Literary Magazine– Not Literary?
Wednesday, 18 November 2009
I’m on an ever-expanding quest to find literary magazines. There are a lot of them out there. Just google ‘literary magazine’ to find out. Anyway, most of them are great– they fulfill different, separate niches, and satisfy a wide consumer base. However, I came across one today that irked me.
Usually, journals will have some sort of guidelines. The guidelines can either refer to the length, subject or stylings of the work, and they’re often different for each magazine. However, hardly any of them restrict the fundamental ideals and tenets of literary production. It would restrict the authors and their work.
I say hardly, because I did find one that does have insane restrictions– Apple Valley Review. Now, far be it from me to attack any literary magazine. I’m hardly on any revered critical pedestal and this magazine is fairly popular. However, I do understand literature, and I understand the submission guidelines at Apple Valley Review are absolutely insane.
The guidelines, and I quote, are as follows:
“Please do not send us
—genre fiction (e.g., horror, science fiction, mysteries);
—work that is scholarly or critical, inspirational, or intended for children;
—erotica or work containing explicit language; or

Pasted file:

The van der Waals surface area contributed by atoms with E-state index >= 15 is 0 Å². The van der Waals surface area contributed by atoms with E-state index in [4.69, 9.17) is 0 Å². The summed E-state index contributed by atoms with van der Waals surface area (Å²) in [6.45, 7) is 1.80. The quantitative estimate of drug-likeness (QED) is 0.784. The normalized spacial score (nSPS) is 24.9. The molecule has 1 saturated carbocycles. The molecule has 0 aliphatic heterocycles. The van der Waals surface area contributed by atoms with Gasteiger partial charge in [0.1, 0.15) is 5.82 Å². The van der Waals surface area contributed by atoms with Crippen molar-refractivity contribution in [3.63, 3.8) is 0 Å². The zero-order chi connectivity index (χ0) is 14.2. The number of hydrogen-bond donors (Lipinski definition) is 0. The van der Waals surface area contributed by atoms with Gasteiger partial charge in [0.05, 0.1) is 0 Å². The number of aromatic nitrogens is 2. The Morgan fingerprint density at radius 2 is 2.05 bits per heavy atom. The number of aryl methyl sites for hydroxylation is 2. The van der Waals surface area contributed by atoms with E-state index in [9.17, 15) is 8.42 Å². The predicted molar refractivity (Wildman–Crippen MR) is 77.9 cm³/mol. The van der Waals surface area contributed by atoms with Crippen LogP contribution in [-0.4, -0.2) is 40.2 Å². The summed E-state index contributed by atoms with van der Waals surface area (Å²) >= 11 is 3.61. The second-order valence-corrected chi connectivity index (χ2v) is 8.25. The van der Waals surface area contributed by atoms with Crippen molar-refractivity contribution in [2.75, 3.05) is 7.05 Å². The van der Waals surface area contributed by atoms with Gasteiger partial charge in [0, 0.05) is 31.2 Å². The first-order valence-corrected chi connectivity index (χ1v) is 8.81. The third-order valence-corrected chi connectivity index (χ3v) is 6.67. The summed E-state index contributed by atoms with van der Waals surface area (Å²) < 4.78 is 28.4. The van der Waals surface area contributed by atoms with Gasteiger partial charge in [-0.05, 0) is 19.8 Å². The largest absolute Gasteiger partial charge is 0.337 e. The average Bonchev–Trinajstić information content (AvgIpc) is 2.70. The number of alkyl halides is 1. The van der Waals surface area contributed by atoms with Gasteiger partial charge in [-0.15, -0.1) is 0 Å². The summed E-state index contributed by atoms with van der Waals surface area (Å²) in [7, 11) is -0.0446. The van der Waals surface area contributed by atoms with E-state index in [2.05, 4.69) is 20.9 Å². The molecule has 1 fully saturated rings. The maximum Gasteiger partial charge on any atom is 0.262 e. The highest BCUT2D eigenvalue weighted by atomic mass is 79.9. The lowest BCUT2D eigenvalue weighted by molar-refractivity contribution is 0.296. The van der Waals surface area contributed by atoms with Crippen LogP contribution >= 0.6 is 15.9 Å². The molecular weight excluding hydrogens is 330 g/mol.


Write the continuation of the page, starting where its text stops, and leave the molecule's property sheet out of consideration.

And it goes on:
—anything that is violent or more than a little depressing.”
So what the hell can we send you? Sure, a lot of magazines don’t allow genre fiction (though any type of fiction can be classified as such), and sure it’s normal to not want pornographic material submitted. The guideline I have a problem with is “anything that is violent or a more than a little depressing”.
Are you fucking serious? I don’t like to curse in writing (especially under the explicit language guideline), but this has got to be a goddamned joke. Anything more than a little depressing? So, that throws out Arthur Miller, Ernest Hemingway, William Faulkner, William Shakespeare, to name a few.
Some of the greatest works in literary history are more than a little depressing. It’s an embarrassment and a farce for this magazine to tailor to a group of literature in such a myopic manner. I wonder if the editors have read anything classically substantial at all.
Well, that’s all I really have to say. I can’t explain why those guidelines are ridiculous, either you understand or you don’t. It’s not my business and it’s a private organization, and that proves how utterly appalled I was to see this joke of censorship calling itself a literary magazine.
God Save the (Good) Journals,